Checking your computer for malware and viruses is easy. There are multiple antivirus tools designed to protect your laptop and desktop computers from malware. As long as you keep your security suite up to date, you can stop malicious scripts from taking over your computer and harming you.
Sadly, routers and other Internet of Things (IoT) devices are not immune to similar attacks. Recent cyberattacks specifically targeted routers and IoT devices for malicious purposes. Security experts are noting that internet-enabled methods can be used as botnets to launch a Denial of Service (DDoS) attack.
Botnets – networks of bots embedded in smart, internet-enabled devices – are now infecting millions of smart homes across the globe. More about various existing bots can be found here. Once infected, your accessories can be used to launch attacks at any time. So, is your router part of a botnet?
Understanding the Attacks
There are a few types of cyberattack that targets routers. Specifically, the most common one being a malicious DNS server. A malicious DNS server handling all of your internet traffic can be hazardous. When you visit the website of your bank, for instance, a malicious DNS server can redirect you to a phishing site, which will then steal your login credentials.
Phishing is another standard attack type targeting devices. Instead of manually luring you to a phishing site, a specific script embedded on your router allows attackers to redirect groups of traffic from all of the connected devices. Some attackers even go as far as sniffing packets as they are routed to the intended servers.
Injection of malicious content is another form of attack that is quite common. Banner ads that generate revenue streams for the attackers are often added to the pages you open. The same is true for popups and interstitial ads, which may appear more frequently when your device is infected. Most of the displayed ads are usually porn or adult ads.
Other more advanced attacks lead to your device becoming a part of the malicious network run by attackers. Routers can be told to send a large volume of traffic to another server, usually as part of a DDoS attack on that target. If you are not aware of the attacks coming from your device, you may have your IP address blacklisted without you even knowing.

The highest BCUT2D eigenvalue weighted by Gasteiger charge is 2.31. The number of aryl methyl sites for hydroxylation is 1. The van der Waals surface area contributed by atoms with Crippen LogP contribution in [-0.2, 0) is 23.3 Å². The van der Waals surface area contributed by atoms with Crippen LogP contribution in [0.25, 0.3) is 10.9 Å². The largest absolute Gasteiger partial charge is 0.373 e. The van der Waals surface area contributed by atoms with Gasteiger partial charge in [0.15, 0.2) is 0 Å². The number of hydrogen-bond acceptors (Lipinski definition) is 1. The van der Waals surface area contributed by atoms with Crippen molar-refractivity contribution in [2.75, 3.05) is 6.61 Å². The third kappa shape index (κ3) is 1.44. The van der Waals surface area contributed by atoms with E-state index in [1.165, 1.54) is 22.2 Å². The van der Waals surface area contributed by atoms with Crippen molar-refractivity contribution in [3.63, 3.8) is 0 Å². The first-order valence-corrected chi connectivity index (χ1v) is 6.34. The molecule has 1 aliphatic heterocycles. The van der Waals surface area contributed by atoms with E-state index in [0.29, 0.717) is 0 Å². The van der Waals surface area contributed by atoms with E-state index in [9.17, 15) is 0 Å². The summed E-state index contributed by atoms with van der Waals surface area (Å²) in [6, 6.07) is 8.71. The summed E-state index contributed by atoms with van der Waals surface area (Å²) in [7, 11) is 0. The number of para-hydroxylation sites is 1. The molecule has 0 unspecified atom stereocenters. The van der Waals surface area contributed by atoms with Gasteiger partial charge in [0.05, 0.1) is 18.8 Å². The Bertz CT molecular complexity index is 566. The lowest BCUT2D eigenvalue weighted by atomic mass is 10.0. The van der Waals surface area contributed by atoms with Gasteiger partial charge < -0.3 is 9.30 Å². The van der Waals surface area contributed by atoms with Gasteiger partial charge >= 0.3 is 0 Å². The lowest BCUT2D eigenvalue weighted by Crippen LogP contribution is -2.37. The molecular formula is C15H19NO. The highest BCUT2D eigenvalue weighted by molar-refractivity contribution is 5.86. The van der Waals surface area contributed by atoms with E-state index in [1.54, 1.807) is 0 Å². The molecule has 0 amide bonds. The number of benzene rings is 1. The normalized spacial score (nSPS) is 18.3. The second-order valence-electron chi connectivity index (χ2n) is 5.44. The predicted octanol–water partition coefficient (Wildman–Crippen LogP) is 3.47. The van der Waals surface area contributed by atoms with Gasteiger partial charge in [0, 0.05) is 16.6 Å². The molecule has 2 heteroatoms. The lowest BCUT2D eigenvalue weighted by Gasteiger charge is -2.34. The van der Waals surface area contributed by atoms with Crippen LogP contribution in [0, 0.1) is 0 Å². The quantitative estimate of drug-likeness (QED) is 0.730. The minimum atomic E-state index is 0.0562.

Another way your device may be infected is through direct access to the device’s remote administrative functions. Services like UPnP and Telnet need to be disabled or appropriately secured to prevent your device from being exposed. By limiting the use of these services, you are reducing your network’s attack surface by a substantial margin.
Identifying an Infection
The big question remains: is your device part of a botnet? That is a tough question to answer. Depending on the device in question and the topology of your network, you may not realize that your router is sending malicious traffic until it is too late.
Still, there are a few vital signs that you can identify. For starters, you can check if your device is accessible from remote terminals by accessing your public IP address directly. If you see the login page for your router appearing on your screen, you know you have a vulnerable network.
Next, check if the admin user credentials have been changed. If you cannot access the administrative page using your usual admin credentials, you may be looking at an infected router. Resetting the router and reconfiguring the network is the best way to go at this point.
You can also check the DNS configuration of your router. Make sure traffic is routed to a legitimate DNS server (or servers as explained here) and that you can identify the DNS servers in use correctly. Double-check if the DNS server IP addresses point to another local IP address.
Last but not least, review the router services you have running and the ports you leave open. Make sure you only use services that are necessary, and that all open ports are secured. The UPnP, as mentioned earlier, service is particularly vulnerable in many devices.
If your device is infected, doing a full reset is a solution to consider. A full reset returns your router to its original configurations. Sure, you have to configure your network from scratch, but you are limiting the risk of exposing more of your system this way.
Once the reset is completed, there are several more things you want to do, starting with changing the default admin username and password to something substantial. As a bonus, disable remote device access entirely if you don’t plan on using the feature.
Keep your device up to date. Security holes get plugged in firmware updates, and the best OEMs always release new firmware for their devices. While you are at it, make sure you keep the devices connected to your device up to date as well.
You can go the extra mile and activate DNSSEC to prevent your requests from ever reaching a malicious DNS server. Not all devices support this feature, but you can still enjoy the extra layer of protection by activating it on your devices.
Last but certainly not least, check botnet status sites to make sure that your IP address isn’t listed. Status sites like Simda Botnet IP Scanner or Sonicwall Botnet IP Lookup are actively recording IP addresses when botnet attacks are detected.
Based on logs of previous attacks, routers, and devices that use forward proxy are also immune to attacks. A forward proxy acts as middleware. It creates an extra layer between the device and the rest of the internet.
With the information covered in this article, checking if your router is part of a botnet is easy. Preventing your router and IoT devices from exploits is also easy now that you have these steps to follow.